An exhibition marking the 30th anniversary of the Velvet Revolution has just got underway at Prague’s Municipal House. Called Nezlomní, or The Steadfast, it showcases the work, but also personal diaries and correspondence, of 30 artists, active between the years 1919 and 1989, including Jindřich Štyrský, Toyen and Karel Nepraš. It also highlights their joint inspiration by the writings of Franz Kafka.
A Czech design student has come up with a custom set of 180 emojis that depict various aspects of Czech life and humour. Within a week of being shared on social media, the designs, fittingly called “Czemoji”, have garnered much attention from the media as well as the wider public. She now plans on making them publicly available for use on digital platforms.
The National Museum in Prague is currently running a special Exhibition called “Knights of the Heaven”. As the name betrays, it is focused on the Czechoslovak pilots who fought in the Royal Air Force during World War II. Located in the newly renovated historical building of the museum, it features a massive array of personal items and uniforms of the fighting men, who dedicated their lives to their country, only to be hunted by the communist regime later on.
For the past seven years, Denisa Haubertová Šedivá has been living in Brussels with her husband, Czech ambassador to NATO Jiří Šedivý, and their two children. While feeling a bit homesick, she decided to write an alphabet book that would work as a guide to Czech life and culture, covering all sorts of topics from fairy tale characters and nursery rhymes to history, art and design. The book is intended primarily for children, but with its beautiful graphic design and charming, black and white illustrations, it really engages readers of all ages.
Czech documentary photographer and curator Dana Kyndrová is perhaps best known abroad for her project ‘Woman between Inhaling and Exhaling’. Spanning several decades, it exquisitely captures the stages of a woman’s life, divided into seven themes – adolescence, maternity and family, work, fun, eroticism, faith, and old age. But as she noted on a recent guided tour of selected works now at the Czech Centre in New York, she is not ‘a photographer of women’.
Members of the Association for the Renewal of the Marian Column gathered on
Prague’s Old Town Square on Sunday, collecting signatures in support of
rebuilding the structure that stood there until 1918.
On Saturday, sculptor Petr Váňa again attempted to start rebuilding the column, placing part of a balustrade in its original location. His first attempt was thwarted by the police on grounds that he did not have the required permit to close off part of the square. Mr. Váňa claims that he has planning permission for the column.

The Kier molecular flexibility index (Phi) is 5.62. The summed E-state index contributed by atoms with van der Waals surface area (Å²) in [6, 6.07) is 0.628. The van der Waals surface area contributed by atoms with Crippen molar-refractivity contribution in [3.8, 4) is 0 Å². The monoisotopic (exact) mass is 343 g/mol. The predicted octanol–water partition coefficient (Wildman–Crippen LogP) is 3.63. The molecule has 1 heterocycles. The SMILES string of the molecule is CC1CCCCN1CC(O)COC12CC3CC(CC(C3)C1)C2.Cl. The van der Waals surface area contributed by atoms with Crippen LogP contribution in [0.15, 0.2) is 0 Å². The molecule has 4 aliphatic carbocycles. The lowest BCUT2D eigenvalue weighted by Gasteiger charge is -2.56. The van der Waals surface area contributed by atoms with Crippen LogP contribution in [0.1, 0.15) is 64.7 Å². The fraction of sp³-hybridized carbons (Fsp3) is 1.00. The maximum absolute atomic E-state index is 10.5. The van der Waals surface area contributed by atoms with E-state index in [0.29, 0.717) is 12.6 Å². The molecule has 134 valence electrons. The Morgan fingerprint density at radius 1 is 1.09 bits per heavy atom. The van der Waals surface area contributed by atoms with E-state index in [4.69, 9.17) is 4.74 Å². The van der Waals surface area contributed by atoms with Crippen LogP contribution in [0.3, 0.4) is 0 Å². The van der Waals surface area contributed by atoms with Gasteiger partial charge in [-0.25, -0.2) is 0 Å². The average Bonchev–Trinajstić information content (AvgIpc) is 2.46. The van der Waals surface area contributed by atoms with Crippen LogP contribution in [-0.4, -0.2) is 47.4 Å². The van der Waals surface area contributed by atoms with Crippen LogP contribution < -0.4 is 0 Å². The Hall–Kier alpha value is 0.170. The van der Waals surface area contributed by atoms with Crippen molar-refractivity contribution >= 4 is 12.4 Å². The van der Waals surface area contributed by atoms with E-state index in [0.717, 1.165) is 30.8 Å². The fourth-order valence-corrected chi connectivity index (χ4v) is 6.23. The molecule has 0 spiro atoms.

The original Marian column, built in 1650, was regarded by some as a symbol of Austrian rule and was torn down by an angry mob shortly after Czechoslovakia was founded.
A painting by Mikuláš Medek, one of the leading Czech modernist painters, sold for 46 million crowns at an auction in Prague on Thursday. The oil on canvas, called Action I (Egg), has become the artist’s most expensive work of art ever sold at an auction. Bidding for painting started at eight million crowns.
A work by Czech painter František Kupka, a pioneer of the abstraction
movement and master of symbolism, sold at auction on Sunday for 78 million
The painting, entitled Plochy příčné II (Diagonal Surfaces II), had been in a private collection. The auction house catalogue had estimated the sale price at 40-60 million crowns.
Auctioneers say the painting is a pure example of geometric abstraction and among his most important works, a counterpart of which is in the Czech National Gallery collection in Prague.
The buyer's identity unknown. Kupka's paintings have been the most expensive to be auctioned in Prague for several years now.
The annual nationwide Festival of Museum Nights, during which museums and cultural institutions around the country organize special events and late-night opening hours for visitors, is traditionally preceded by a gala ceremony at which the Czech Association of Museums and Galleries hands out Gloria Musaealis awards in different categories. The award ceremony took place in Prague’s Municipal House on Thursday night and carried a special significance for the winners.
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Beer, schnitzel and mushroom picking – unique set of emojis captures Czech soul
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Holocaust child survivor’s dream of building memorial to child victims of the Holocaust comes true